The project ‘Data For Experience’ considers how technology has allowed humans to access and interpret data in ways that could have not been imagined before. Nowadays, one can access enormous amounts of information and transform it into something readable and possibly meaningful in relatively easy ways, which makes one wonder how it may evolve in the future. We increasingly realise that there is information being generated everywhere and the challenge now is how we can translate it into something tangible.
The objective of this project is to utilise raw data, decrypt it and finally generate a design outcome that promotes an experience and a connection to its user. ‘Data For Experience’ started as a group project during the initial research period, becoming individual afterwards.
Nikkō is a spectacles’ brand whose lenses change colour according to surrounding lighting and the user’s mental well-being. It provides a full spectrum of bright light in places where daylight cannot be integrated, which constitute the majority of workplaces.
My area of research was personal state of mind, and how data could improve personal well-being and its relationship with oneself. At that stage, an ethnography kit was developed. With the results gathered, I organised it and affinitised it in order to generate additional insights and most importantly, areas of opportunity. I chose to follow the idea of incorporating our experiences and relations in our daily activities in order to overcome negative feelings.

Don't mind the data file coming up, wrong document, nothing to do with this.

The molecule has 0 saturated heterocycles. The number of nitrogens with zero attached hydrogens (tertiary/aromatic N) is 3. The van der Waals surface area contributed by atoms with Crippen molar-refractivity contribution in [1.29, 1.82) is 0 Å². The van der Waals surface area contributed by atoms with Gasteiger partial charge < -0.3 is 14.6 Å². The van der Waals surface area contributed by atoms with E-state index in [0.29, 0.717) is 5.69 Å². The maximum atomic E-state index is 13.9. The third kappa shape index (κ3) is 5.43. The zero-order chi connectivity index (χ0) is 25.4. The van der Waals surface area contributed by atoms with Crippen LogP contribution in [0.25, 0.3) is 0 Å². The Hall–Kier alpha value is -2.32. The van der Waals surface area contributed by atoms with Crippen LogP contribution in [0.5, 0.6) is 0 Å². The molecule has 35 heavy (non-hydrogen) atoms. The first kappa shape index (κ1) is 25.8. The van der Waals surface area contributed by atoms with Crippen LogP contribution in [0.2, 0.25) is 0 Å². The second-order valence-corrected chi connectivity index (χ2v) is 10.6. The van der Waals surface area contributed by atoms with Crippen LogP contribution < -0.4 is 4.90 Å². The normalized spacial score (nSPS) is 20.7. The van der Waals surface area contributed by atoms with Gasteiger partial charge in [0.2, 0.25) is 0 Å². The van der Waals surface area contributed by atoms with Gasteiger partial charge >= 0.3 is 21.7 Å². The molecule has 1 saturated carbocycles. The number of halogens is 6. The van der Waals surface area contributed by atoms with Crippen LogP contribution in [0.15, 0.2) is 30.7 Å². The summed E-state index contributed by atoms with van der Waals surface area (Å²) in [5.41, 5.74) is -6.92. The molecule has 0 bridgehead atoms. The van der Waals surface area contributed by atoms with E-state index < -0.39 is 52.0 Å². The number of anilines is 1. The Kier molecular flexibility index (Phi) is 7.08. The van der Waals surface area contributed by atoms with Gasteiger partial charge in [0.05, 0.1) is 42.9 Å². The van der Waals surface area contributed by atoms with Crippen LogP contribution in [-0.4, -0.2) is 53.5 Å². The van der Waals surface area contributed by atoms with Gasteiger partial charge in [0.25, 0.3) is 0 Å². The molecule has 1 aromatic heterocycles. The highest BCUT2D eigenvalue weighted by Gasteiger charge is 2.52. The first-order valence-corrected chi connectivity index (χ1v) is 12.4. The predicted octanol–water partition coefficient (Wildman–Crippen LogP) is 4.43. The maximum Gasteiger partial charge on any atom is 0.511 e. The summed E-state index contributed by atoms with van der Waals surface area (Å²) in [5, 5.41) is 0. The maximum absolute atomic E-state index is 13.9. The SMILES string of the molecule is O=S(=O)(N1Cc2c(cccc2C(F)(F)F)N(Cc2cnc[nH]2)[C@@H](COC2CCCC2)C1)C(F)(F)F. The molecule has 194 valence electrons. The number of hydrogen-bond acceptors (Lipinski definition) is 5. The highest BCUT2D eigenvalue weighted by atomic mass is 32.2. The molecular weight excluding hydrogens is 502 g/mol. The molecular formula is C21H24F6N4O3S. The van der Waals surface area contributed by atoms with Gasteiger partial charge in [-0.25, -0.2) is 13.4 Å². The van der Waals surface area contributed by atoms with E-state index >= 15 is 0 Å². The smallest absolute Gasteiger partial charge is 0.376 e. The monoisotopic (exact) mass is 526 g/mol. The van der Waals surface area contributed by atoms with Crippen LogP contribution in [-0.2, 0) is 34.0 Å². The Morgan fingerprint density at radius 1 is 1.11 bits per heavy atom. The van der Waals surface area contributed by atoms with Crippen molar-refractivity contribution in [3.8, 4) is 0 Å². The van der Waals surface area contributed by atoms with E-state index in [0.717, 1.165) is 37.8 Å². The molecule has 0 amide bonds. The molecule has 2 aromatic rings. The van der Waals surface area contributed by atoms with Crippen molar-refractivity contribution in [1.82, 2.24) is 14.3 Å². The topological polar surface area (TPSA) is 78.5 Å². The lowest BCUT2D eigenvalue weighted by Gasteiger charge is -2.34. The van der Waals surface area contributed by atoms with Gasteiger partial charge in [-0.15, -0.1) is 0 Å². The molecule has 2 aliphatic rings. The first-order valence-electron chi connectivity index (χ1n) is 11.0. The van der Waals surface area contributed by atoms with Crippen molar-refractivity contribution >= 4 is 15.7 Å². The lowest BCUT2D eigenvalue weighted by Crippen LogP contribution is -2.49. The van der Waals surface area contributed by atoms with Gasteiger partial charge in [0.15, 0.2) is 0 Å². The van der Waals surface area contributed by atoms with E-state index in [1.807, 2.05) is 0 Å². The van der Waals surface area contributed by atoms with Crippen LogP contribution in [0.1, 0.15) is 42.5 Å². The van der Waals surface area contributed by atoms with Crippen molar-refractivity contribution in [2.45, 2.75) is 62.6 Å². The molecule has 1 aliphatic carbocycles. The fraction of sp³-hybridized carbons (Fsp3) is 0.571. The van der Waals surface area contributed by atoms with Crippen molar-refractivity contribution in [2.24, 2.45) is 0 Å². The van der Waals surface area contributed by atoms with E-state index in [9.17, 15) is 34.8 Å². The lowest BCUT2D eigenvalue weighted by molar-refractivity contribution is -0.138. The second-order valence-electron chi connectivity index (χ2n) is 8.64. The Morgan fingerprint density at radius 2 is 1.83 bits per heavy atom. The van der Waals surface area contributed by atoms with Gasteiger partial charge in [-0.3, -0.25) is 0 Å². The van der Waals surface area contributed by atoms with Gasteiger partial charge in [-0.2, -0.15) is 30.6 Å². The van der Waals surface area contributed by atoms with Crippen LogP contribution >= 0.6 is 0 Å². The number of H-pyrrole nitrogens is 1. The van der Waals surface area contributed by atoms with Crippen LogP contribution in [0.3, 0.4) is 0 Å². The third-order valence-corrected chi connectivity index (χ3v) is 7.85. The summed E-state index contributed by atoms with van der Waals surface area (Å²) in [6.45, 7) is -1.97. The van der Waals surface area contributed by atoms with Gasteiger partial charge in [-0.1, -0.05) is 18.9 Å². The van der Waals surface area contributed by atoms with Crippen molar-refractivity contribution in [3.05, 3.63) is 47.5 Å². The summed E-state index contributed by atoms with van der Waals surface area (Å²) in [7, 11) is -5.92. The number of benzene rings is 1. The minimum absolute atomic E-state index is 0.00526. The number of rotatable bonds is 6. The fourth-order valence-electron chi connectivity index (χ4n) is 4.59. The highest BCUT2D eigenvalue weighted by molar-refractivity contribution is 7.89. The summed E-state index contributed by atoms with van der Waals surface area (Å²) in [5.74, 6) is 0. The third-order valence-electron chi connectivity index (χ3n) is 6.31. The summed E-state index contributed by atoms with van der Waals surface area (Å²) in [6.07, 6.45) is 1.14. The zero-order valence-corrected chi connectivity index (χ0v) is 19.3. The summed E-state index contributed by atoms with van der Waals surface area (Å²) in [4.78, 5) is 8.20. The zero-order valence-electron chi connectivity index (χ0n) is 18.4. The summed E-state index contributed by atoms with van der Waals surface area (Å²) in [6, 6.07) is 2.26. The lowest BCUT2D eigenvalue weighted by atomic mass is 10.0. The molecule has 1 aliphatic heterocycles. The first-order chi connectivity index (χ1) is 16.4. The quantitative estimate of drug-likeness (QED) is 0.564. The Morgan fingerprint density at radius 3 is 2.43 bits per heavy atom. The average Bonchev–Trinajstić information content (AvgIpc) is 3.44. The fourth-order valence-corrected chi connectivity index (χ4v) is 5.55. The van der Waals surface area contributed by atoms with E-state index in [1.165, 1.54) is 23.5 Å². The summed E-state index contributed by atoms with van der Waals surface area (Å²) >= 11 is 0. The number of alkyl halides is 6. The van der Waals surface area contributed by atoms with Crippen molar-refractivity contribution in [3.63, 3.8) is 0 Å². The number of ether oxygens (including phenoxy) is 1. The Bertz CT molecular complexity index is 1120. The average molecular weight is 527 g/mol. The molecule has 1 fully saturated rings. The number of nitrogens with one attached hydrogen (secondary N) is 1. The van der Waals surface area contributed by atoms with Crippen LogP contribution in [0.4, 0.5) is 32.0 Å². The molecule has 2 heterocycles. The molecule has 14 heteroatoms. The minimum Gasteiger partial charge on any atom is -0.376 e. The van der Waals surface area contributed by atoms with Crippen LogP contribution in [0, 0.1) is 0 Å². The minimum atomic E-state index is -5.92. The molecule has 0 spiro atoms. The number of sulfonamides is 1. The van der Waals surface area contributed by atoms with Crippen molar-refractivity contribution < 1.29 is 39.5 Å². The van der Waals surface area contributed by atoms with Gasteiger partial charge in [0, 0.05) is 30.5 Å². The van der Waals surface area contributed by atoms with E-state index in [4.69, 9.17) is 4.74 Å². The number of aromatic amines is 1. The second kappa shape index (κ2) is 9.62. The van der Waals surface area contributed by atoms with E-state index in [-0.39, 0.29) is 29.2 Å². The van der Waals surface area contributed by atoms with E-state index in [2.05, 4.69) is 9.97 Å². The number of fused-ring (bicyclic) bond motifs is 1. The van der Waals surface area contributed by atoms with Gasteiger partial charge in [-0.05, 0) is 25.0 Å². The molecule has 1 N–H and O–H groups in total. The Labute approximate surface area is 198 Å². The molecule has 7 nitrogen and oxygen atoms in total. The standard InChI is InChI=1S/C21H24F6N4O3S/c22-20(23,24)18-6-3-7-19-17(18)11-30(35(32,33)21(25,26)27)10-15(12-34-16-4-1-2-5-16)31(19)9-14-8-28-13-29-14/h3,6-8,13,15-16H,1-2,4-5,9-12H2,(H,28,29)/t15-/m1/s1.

In order to understand what makes people happy or sad, and most importantly why these are only momentary situations—especially the happy ones—I had to understand what is, indeed, happiness. How can we classify happy moments and why doesn’t the feeling last longer? Fulfilment is a brief moment. Could I make it last longer or at least make these moments even more valuable?
To find plausible answers to these questions, I researched about the psychology and reasoning behind happiness, and investigated opinions of experts in the area and quickly understood that rather than aim for happiness, I should aim for peace of mind and stability in our emotions. In simple terms, the idea should be to help individuals overcome the negative by providing the tools to digest it.
Out of many early explorations, I focused on using light as a medium to alter one's mood, and toyed with the idea of eye contacts that change light accordingly. If both natural and artificial lighting can have an affect one's spirits, can it then manipulate it to react or trigger certain states of mind?
In this situation, the user doesn’t like grey weather so the contacts change the light effect in order to provide more colour to the day, thus making the user happier and relaxed.
In this second scenario, the user is at work and cannot concentrate, as there are many distractions around. The system detects it, so the lenses become blurry except for the area where the user is focusing his sight, thus eliminating unnecessary visual clutter.
Refining the concept
In order to validate the concept I was trying to define, I started researching about the effects of light and its connection with our emotional well-being. how important the appropriate amount of light at the right time is to a person’s well-being, but most importantly how this not only affects one’s state of mind at work, but also at home afterwards.
Benefits of using a full spectrum of bright light in places where daylight cannot be integrated:
- Adjusts internal clock
- Improves productivity
- Less work accidents
- Mental performance
- Improvement in sleep quality
- Increase of morale in night shifts